Finally, we live in a world where climate change and pollution are out of control. Setting aside the research about what causes autism, some of the best investigative and journalistic work I’ve seen in the last few years has been about health, the environment, and environmental justice. Like this article about PFOA and Teflon. Or Sandra Steingraber’s work–motivated in part by surviving cancer–on arsenic in children’s playgrounds, PVC toxicity and manufacturing risks, and fracking. We are poisoning ourselves because profit matters more culturally and politically than long-term health. Environmental justice is a core issue in our current world. And autism, I believe, is part of this issue.
Most autism research is about causes and points to this nexus of genetic susceptibility and environmental exposure. So, for example, the research claims that the more toxic exposure, the more children will have autism, for example when mothers live nearby farms with intensive pesticide use. What if we took the neurodiversity stance, assume that the number of autistic people is just a fairly stable form of natural diversity, and focused on the environmental factors that make life easier or harder for autistic kids and adults? What if “more autistic kids” in the research on causes actually means “a higher percentage of kids–who would be autistic with or without this exposure–have increased health issues often seen with autism.” Or have increased sensory overwhelm after x,y, and z environmental exposures. What environmental exposures give autistic adults headaches? What foods or forms of nutrition alleviate sensory overwhelm, and which exacerbate it? Do autistic adults have any health symptoms post-vaccination? That research, as far as I know, isn’t being done.
I do agree with many neurodiversity writers that the causes of autism shouldn’t be a parent’s or researcher’s focus anymore and looking at causes gets in the way of seeing the beauty and potential and strength and power of autistic people. Focusing on causes predisposes people to think of autism as something that’s wrong with someone, rather than a part of who they are. Which is why I think research and advocacy should be more informed by the neurodiversity and environmental justice movements, together. Autistic people and families who feel scents and food dyes make life harder can and should be allies with the kids of Flint, Michigan and many small towns around the country who have lead poisoning, for example. All of these families should be united in strengthening the EPA and fighting for more regulations of and research on toxins in our environment. This is different than identifying a genetic cause of and cure for autism or just trying to “fix” your own kid with dietary changes.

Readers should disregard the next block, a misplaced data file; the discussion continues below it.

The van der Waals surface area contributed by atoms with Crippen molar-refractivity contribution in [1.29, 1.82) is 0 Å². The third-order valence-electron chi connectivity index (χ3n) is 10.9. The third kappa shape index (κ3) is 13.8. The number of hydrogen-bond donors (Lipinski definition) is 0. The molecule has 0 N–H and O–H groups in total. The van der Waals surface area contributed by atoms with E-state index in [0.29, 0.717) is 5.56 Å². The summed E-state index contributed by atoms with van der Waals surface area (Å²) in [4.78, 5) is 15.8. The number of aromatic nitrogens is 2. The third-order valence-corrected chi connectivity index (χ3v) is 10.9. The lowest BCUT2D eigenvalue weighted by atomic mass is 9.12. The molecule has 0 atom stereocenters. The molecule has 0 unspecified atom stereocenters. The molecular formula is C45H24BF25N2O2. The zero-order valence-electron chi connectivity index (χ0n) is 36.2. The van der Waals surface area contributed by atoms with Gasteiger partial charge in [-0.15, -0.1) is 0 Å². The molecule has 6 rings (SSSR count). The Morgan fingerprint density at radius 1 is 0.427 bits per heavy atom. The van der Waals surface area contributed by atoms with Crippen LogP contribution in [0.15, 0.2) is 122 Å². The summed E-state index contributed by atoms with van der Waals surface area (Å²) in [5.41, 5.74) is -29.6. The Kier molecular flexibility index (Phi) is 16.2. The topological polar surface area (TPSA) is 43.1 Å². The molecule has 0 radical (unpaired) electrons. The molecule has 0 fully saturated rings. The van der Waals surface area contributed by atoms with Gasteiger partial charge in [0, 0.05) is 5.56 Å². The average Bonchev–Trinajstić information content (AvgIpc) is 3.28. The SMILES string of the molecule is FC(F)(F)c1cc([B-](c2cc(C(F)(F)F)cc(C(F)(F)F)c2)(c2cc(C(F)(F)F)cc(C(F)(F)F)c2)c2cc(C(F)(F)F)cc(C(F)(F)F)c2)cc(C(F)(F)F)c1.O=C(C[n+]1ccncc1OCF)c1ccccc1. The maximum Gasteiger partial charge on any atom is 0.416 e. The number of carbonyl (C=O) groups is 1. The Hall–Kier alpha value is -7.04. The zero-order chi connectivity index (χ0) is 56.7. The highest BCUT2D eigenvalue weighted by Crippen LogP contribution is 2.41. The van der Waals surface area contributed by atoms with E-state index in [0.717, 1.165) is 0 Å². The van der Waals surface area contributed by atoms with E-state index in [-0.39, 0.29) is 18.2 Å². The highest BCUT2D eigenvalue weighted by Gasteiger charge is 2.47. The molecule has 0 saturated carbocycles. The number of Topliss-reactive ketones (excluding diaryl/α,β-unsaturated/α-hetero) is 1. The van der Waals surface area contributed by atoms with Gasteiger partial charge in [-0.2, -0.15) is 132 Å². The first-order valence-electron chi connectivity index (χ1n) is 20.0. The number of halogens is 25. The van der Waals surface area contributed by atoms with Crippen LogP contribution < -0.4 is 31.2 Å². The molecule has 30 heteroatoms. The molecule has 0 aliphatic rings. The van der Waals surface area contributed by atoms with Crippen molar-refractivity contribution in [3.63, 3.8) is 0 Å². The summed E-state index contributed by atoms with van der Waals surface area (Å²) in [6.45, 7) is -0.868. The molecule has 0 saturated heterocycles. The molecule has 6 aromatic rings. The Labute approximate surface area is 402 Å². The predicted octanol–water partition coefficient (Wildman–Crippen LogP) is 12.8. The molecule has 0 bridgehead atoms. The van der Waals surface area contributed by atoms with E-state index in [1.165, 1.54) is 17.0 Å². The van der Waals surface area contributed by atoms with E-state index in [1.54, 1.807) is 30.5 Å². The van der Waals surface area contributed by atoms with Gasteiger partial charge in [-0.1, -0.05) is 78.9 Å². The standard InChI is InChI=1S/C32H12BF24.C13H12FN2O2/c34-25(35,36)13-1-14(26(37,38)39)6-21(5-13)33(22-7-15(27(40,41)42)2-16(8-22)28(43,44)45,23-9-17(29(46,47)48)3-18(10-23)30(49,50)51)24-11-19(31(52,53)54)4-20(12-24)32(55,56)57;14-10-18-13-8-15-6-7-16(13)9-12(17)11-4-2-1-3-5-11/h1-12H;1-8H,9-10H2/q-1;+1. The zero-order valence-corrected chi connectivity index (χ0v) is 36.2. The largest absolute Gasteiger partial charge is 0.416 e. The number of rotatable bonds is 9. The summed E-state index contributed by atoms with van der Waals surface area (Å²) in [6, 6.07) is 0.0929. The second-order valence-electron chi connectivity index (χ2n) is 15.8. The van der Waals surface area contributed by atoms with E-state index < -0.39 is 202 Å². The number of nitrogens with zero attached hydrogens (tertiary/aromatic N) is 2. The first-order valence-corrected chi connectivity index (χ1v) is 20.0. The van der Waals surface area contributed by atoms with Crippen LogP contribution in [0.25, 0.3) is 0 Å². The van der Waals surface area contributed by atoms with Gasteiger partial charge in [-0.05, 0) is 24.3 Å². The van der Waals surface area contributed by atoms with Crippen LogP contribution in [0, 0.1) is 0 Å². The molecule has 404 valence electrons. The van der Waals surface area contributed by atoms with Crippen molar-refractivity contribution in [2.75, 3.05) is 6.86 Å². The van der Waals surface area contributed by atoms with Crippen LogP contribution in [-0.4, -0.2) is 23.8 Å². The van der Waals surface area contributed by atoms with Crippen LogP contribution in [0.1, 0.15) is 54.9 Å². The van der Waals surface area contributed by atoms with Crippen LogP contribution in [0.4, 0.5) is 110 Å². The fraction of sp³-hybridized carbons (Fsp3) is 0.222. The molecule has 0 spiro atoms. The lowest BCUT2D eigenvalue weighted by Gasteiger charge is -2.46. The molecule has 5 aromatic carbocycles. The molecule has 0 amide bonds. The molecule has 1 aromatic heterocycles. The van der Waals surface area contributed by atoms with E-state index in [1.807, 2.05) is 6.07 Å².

The true crux of my lived paradox is the individualism of unschooling stands in contrast with my desire to be socially engaged and support collective solutions to our common problems. We do education mostly as an individual family unit with internet because there is no school–not even a democratic school–where you can wake up late and learn how to do logical circuits in Super Mario Maker in the same clothes you wore yesterday while comfortably sitting on your couch at home. And the world is not accepting of autistic people or made for autistic people, so I stay home to always be by her side, always facilitate her interactions with the many many people who don’t understand her sensory or communication needs.
But at the same time, I want more collectivism. More support for me in the endless work of raising and educating two kids. More support for the homeschooling families I know struggling to pay rent and put food on the table. More support for the homeschooling families who are Black and Latino and aren’t comfortable at park days among colorblind white people. More support for public education and more support for parents fighting for their kid’s IEP. More regulation of pollution, more research on health. More research on how autistic adults can thrive as full people, not problems to be erased or charity cases. Juggling so many paradoxes, it’s been quite hard to find supportive community or imagine a collectivity forming around these ideas. But as autistic adults are forming their own supportive communities, often online, their strength allows more families like mine to learn and connect.
*This post has been updated. When originally written, I was still very interested in the causes of autism. I understand more now about the difference between autism as part of neurodiversity and identity, and other symptoms often experienced by autistic people that make life harder. I am in debt to the autistic community for this understanding, particularly all the hard-working admins at “Ask Me, I’m Autistic.” If you also feel indebted to the autistic community, support them financially! Here’s a start: